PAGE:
Giant Waves Breaking Up Antarctica’s Sea Ice: here.

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Good whale news from Japan


This video is called Humpback Whales – BBC documentary excerpt.

After bad news from Japan about taxpayer-funded killing of whales … and good news about Japanese demonstrating against whaling … now some more good news.

From Wildlife Extra:

Japan saves humpback breeding grounds

March 2014: It’s good news for humpbacks as Japan has designated the Kerama Islands and surrounding waters in Okinawa Prefecture as the country’s 31st national park and the first in three decades. These waters are also famed as a breeding ground for whales, including humpbacks who migrate to the tropical waters for mating between December and April every year.

The designated area includes 30 islets and reefs, and covers 3,520 hectares of dry land and 94,750 hectares of ocean. It lies 35 kilometres west of Okinawa Main Island and is famous for its rich aquatic environment. It is home to 248 species of coral.

A report in the Japan Times says that the ministry will also designate surrounding waters shallower than 30 metres as a marine park and will strictly restrict development within them, such as the extraction of sand. It also plans to build coral restoration facilities to counter the damage done in the past.

Blue whales and many other marine animals will receive important new safeguards by Chile’s declaration of two new marine protected areas (MPAs) along its southern coast: here.

March 2014: The future of Japan’s whaling activities in the Antarctic could be reviewed as the International Court of Justice in The Hague has announced that it will deliver its preliminary judgment in the case between Australia and Japan at the end of the month: here.

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Good whale news from Chile


This video is called BBC Planet Earth (Blue whale).

Not only news about extinct whale species from Chile, also about living species …

From Wildlife Extra:

Blue whales get a boost in Chile

February 2014: Blue whale and dolphin conservation gets a boost with the decision by Chile Government to make Tic Toc, situated on Chile’s southern coast, the largest Marine Protected Area (MPA) in continental Chile. With an area of around 90,000 ha (equal to the urban area of Chile’s capital), Tic-Toc is one of the most biodiverse areas of Chilean coast.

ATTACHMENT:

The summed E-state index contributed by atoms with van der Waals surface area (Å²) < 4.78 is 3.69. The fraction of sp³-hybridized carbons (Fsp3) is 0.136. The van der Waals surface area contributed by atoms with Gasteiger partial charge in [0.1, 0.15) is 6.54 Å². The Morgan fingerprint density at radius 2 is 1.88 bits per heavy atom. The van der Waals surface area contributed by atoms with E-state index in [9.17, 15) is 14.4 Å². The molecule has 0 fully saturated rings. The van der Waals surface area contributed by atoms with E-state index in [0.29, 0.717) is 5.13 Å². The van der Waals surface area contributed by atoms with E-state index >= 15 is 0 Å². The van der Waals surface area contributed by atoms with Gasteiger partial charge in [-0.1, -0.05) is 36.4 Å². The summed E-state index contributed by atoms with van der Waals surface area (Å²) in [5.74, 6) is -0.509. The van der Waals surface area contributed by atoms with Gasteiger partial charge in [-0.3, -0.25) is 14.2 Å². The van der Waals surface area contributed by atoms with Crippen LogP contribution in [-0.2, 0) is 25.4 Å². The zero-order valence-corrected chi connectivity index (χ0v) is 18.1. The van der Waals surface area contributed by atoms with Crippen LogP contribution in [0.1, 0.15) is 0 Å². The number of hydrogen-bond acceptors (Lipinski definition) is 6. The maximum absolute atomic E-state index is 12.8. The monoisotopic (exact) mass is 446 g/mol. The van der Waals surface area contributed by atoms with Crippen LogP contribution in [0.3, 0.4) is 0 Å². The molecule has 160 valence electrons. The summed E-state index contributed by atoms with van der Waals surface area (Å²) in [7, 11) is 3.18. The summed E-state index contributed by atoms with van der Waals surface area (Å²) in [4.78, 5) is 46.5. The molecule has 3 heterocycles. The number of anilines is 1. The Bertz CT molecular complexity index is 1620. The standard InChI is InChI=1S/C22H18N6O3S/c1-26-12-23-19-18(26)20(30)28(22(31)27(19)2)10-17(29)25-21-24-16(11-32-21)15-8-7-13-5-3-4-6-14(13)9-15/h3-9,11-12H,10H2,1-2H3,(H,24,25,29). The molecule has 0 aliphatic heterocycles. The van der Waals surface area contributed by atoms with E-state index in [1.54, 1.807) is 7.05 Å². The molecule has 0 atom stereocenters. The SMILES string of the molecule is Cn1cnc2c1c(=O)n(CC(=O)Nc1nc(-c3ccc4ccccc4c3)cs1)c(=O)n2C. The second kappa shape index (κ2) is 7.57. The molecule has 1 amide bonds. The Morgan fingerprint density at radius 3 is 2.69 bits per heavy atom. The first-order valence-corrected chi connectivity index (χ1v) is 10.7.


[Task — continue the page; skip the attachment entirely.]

“This marine park is a gift and a great inheritance for our children,” said Dr Francisco Viddi, Marine Conservation Program coordinator at WWF Chile. “Tic-Toc will finally be protected; its rich waters, innumerable species and fragile ecosystem will be conserved and the blue whales will continue to have a home here every summer.”

The new MPA is an important feeding and nursing ground for the blue whale, the world’s largest mammal. The area is also home to unique species of dolphins such as the Chilean dolphin and Peale’s dolphin, as well as two endangered species of otter.

“This is the beginning of a path to achieve conservation of at least 10 per cent of Chilean seascapes,” said Dr Viddi. “Still there is much left to do, but we are convinced that the declaration of these new protected areas will be a significant contribution and will be managed seriously and efficiently.”

Along with Tic-Toc, the government also approved the designation of a Marine Coastal Protected Area further south in Aysén. Both efforts will help to consolidate an important pole of conservation in the area.

“Chile urgently needs a network of marine protected areas along the coast and the Tic-Toc Marine Park and the Aysén protected area opens the door,” said Carlos Cuevas, Founder and Director of the Melimoyu Foundation. “We hope that they serve as a model to be replicated in the rest of the country.”

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Did Chilean prehistoric whales die from algae?


This video says about itself:

Smithsonian 3D Digi Landscape – Chilean Fossil Whales – Time Lapse

26 November 2011

9 exposure HDR time lapse shot overnight. Newly discovered fossil whales in foreground with the Pan-american Highway leading towards the port of Caldera, Chile.

From Wildlife Extra:

Ancient marine graveyard mystery solved

February 2014: The 40 marine mammals that washed up on the Chilean coast millions of years ago died at sea probably from being poisoned by toxic algal blooms say scientists.

The marine graveyard was discovered in 2011 when builders working to extend the Pan-American Highway discovered a 250 metre wide quarry site filled with the skeletons of more than 40 marine mammals including 31 large baleen whales, seals, a walrus-like toothed whale, an aquatic sloth and an extinct species of sperm whale, suggesting that they died from the same cause.